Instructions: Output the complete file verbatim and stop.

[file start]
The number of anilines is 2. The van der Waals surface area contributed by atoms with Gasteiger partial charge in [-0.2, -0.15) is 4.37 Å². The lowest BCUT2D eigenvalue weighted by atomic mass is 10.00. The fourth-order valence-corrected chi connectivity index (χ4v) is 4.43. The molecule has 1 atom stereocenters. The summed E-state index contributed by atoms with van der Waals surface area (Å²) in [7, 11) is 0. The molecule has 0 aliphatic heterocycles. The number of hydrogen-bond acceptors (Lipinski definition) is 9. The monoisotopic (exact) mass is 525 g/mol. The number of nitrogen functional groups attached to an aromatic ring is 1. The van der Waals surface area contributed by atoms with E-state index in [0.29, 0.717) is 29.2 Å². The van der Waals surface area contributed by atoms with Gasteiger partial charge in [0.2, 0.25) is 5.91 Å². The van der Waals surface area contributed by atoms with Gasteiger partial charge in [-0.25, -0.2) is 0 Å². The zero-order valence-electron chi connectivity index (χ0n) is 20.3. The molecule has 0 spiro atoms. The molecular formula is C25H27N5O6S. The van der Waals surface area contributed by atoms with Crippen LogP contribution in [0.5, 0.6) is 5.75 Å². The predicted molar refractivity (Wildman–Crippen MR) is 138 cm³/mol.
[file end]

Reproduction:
The number of anilines is 2. The van der Waals surface area contributed by atoms with Gasteiger partial charge in [-0.2, -0.15) is 4.37 Å². The lowest BCUT2D eigenvalue weighted by atomic mass is 10.00. The fourth-order valence-corrected chi connectivity index (χ4v) is 4.43. The molecule has 1 atom stereocenters. The summed E-state index contributed by atoms with van der Waals surface area (Å²) in [7, 11) is 0. The molecule has 0 aliphatic heterocycles. The number of hydrogen-bond acceptors (Lipinski definition) is 9. The monoisotopic (exact) mass is 525 g/mol. The number of nitrogen functional groups attached to an aromatic ring is 1. The van der Waals surface area contributed by atoms with E-state index in [0.29, 0.717) is 29.2 Å². The van der Waals surface area contributed by atoms with Gasteiger partial charge in [0.2, 0.25) is 5.91 Å². The van der Waals surface area contributed by atoms with Gasteiger partial charge in [-0.25, -0.2) is 0 Å². The zero-order valence-electron chi connectivity index (χ0n) is 20.3. The molecule has 0 spiro atoms. The molecular formula is C25H27N5O6S. The van der Waals surface area contributed by atoms with Crippen LogP contribution in [0.5, 0.6) is 5.75 Å². The predicted molar refractivity (Wildman–Crippen MR) is 138 cm³/mol.